Under English law, a patentee can ask the court for an injunction to be granted before an infringing act has taken place (known as quia timet injunctions).  The Patents Court recently handed down its decision in Merck Sharp Dohme Corp and Bristol-Myers Squibb Pharmaceuticals Limited v Teva Pharma BV and another where the requirements for obtaining quia timet injunctions were considered.

By way of background, Bristol-Myers Squibb (BMS - a long standing client of Dehns) held an EP(UK) patent and supplementary protection certificate (SPC) relating to efavirenz.  The generics company Teva obtained marketing approval for efavirenz while the patent and SPC were still in force.  BMS contacted Teva to determine if it intended to launch efavirenz before the patent rights expired, but Teva stated its intentions were confidential.

Dissatisfied with the uncertainty, BMS applied for a quia timet injunction to prevent Teva from launching efavirenz.  When considering whether BMS had a right to bring the action against Teva, the Judge proposed that the question to be asked was whether, viewed in all the relevant circumstances at the date BMS initiated proceedings, there was a sufficiently strong probability that an injunction would be required to prevent Teva from infringing.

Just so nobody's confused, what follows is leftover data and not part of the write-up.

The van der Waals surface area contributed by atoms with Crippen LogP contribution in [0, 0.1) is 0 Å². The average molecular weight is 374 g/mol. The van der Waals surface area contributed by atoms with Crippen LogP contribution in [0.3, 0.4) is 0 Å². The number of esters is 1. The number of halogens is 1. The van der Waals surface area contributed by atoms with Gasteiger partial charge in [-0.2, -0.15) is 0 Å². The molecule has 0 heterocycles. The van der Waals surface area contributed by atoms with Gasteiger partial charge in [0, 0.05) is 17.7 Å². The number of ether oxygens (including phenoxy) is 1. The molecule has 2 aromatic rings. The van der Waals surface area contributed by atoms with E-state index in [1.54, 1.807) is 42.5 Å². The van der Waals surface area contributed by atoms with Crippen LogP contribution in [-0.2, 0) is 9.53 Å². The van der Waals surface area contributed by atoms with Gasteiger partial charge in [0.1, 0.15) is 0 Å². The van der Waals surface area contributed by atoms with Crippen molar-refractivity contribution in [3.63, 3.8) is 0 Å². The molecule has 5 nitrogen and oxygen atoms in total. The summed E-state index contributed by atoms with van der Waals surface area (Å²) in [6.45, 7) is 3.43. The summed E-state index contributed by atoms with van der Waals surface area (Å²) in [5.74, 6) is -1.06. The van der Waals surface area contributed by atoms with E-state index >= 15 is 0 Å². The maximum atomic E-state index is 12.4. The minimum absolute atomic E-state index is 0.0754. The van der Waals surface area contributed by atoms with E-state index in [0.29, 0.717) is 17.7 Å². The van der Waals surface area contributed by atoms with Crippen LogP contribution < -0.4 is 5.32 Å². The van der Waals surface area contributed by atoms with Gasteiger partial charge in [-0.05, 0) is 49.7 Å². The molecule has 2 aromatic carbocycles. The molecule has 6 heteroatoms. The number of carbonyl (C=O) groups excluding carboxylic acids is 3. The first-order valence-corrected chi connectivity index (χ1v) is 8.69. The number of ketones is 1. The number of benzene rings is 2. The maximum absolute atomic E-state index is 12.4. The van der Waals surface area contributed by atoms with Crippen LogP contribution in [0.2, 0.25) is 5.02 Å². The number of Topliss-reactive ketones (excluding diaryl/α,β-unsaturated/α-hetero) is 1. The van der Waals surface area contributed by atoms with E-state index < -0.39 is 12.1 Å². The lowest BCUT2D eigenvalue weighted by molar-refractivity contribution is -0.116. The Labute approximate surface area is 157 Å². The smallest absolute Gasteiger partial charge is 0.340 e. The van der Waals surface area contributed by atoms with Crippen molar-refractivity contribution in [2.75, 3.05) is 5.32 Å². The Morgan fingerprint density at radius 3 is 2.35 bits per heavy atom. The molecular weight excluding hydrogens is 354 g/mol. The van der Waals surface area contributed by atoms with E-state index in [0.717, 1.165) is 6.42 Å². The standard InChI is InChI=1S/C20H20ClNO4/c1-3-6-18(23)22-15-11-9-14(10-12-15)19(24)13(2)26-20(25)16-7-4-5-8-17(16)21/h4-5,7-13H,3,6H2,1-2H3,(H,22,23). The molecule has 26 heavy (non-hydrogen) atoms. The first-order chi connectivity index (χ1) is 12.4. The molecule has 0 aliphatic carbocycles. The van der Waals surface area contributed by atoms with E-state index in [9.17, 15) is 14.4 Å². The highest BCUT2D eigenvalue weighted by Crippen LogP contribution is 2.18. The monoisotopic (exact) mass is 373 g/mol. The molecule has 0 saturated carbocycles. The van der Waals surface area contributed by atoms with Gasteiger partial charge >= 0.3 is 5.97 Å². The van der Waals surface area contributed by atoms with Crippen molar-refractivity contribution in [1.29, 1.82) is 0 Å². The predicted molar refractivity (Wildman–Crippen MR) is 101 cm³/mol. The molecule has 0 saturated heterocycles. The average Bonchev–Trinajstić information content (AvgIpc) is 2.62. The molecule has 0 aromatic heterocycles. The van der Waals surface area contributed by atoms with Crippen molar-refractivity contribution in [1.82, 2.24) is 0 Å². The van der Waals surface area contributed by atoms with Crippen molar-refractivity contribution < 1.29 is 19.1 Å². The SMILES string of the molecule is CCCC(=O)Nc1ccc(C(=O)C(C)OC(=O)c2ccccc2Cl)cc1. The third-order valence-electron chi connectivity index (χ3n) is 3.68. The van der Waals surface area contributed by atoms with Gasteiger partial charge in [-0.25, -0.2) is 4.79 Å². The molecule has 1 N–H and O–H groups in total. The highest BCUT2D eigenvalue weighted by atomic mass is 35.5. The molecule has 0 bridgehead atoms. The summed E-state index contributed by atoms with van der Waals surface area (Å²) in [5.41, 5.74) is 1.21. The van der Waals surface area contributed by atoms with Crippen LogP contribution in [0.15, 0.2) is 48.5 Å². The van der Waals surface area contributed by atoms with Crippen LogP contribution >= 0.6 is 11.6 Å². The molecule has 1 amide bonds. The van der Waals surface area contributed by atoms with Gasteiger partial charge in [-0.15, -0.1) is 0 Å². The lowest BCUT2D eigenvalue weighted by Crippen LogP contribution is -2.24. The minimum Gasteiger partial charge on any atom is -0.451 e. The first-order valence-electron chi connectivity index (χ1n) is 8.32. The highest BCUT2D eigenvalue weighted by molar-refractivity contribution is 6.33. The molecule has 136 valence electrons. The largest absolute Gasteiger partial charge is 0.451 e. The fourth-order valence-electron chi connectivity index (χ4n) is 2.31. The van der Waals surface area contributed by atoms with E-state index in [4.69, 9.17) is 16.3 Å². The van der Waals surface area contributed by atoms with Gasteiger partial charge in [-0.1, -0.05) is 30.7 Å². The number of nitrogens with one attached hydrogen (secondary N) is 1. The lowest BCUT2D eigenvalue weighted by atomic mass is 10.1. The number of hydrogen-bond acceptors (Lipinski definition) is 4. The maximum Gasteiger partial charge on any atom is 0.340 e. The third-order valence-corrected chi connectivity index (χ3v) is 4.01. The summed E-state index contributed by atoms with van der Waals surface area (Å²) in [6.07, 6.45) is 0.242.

On the facts of the case, the Judge awarded the injunction and prevented Teva from launching efivirenz until the patent and SPC had expired.  Notably, the Judge held that Teva would not have suffered any harm if it had told BMS that it would delay launch until the patent and SPC had expired, particularly if that information was imparted under terms of confidentiality to prevent competitors of Teva who may also be planning to launch efavirenz from finding out.

The judgement provides useful guidance for pre-action correspondence to ascertain when a company plans to launch its generic pharmaceutical.  Generics companies withholding this information from patent proprietors may face actions for quia timet injunctions, and should therefore consider providing confidential assurances that generic drugs will not be launched while patent rights remain in force.